I’m starting to get the picture of Gibsonville as a model for small-town survival in the post-Industrial Age. Here you have locally-owned, web-savvy retail, plus commuter jobs, plus home-based workers, plus a tourist hook or two.
High on the sightseer to-do list are trains, real and miniature. Last year, Bromilow bought the Gibsonville Garden Railroad and incorporated it as a nonprofit venture.
With 1,600 feet of track in 10 loops that mimic the mountains-to-sea character of the state, the Garden Railroad is open to the public on the first Saturday morning of every month from April to December (weather permitting).
Bromilow, now 70 and retired, ticks off more Saturday attractions. A farmers’ market operates from June to the beginning of October. The town sponsors an evening concert series, Groovin’ on the Green, on the first Saturdays of those fair-weather months.
A Saturday visit also enables stops at eight décor-related businesses that some jokingly call “G’ville Mart” after the home furnishings markets in High Point and Atlanta.
Husband-and-wife team Jim and Chris Smith of Burlington and their colleagues are responsible for half of those businesses: The Mill; D’Kays Warehouse; The Dive; and Faux Real Paint Co.
The group incubated in the old Liberty Hosiery mill (formerly the Hiawatha mill), which was in Jim Smith’s family. Earlier this year, the stores spread out to new spaces, but they stayed in Gibsonville to keep the synergy with each other and neighboring shops.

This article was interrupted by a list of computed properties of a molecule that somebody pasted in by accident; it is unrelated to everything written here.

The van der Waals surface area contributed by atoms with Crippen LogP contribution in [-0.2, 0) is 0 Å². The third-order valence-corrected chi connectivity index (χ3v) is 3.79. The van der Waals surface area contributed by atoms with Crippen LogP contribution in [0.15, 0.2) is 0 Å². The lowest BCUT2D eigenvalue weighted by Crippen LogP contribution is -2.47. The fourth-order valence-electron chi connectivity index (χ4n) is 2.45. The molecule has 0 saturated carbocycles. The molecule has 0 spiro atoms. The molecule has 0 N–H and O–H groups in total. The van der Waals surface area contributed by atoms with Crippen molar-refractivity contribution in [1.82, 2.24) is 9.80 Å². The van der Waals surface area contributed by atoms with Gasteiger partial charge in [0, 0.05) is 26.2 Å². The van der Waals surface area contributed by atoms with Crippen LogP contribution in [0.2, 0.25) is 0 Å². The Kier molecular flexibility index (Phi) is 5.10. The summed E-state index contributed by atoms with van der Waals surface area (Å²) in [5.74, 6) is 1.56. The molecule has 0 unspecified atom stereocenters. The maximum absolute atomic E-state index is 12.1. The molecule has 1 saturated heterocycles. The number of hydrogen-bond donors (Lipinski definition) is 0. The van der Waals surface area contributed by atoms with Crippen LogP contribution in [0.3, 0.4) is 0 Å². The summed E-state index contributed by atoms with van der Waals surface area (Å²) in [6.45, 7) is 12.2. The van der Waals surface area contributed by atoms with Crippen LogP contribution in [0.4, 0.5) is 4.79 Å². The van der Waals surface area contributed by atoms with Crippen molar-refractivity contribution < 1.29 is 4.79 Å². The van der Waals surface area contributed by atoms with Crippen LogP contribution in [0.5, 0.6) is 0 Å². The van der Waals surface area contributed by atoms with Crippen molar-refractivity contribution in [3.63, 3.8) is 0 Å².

“We feed off each other. When I don’t have something, I send ’em down the road,” says Kay Burnette, who runs D’Kays, a rustic furniture and accessories business on Eugene Street.
The final stop on my tour is the most luxurious: Burke Manor Inn & Pavilion.
For owners, Lil and Lori Lacassagne, it’s a dream-come-true, like Myra Burkhead’s antiques mall. They had been running the top-rated Saint Jacques French Cuisine in Raleigh, one of the country’s best French restaurants, when they set out to realize their goal of owning an inn.
A Google search led them to Burke Manor Inn, which was built in 1906. A few years later, department store owner J.W. Burke bought the place. Yes, the same Burke from the Charlotte Hawkins Brown story.
Burke and his wife, Etta, an active businesswoman and early proponent of Parent Teacher Associations, were lavish entertainers. The home stayed in the family until 1999, when the Brady family bought it and ran it as a bed-and-breakfast for more than a decade.
Enter the Lacassagnes.
“We sat on the veranda, having a glass of wine and watching the trains go by, and said, ‘We have to have this,’” says Lori.
They renovated the inn, which opened in 2011 and has been a mainstay of the community ever since, a spot for weddings, private parties and corporate outings, not to mention overnight guests and gourmands who book dinner reservations at its eight-table French restaurant.
As devotees of locally-grown food, the Lacassagnes crow about eastern Guilford County and its bounty. They refer guests to beer tastings at nearby Red Oak Brewery; to wine tastings at Grove Winery; to fresh produce at the nearby Smith Farms stand; and to fall chestnut roasts at High Rock Farm.
They’re smitten with downtown Gibsonville.
“We have an international town here, on one street,” says Lil, in his charming accent. “Gibsonville is rocking and rolling.”
Learn more about Gibsonville by going to gibsonville.net. Maria Johnson is a regular contributor to Seasons.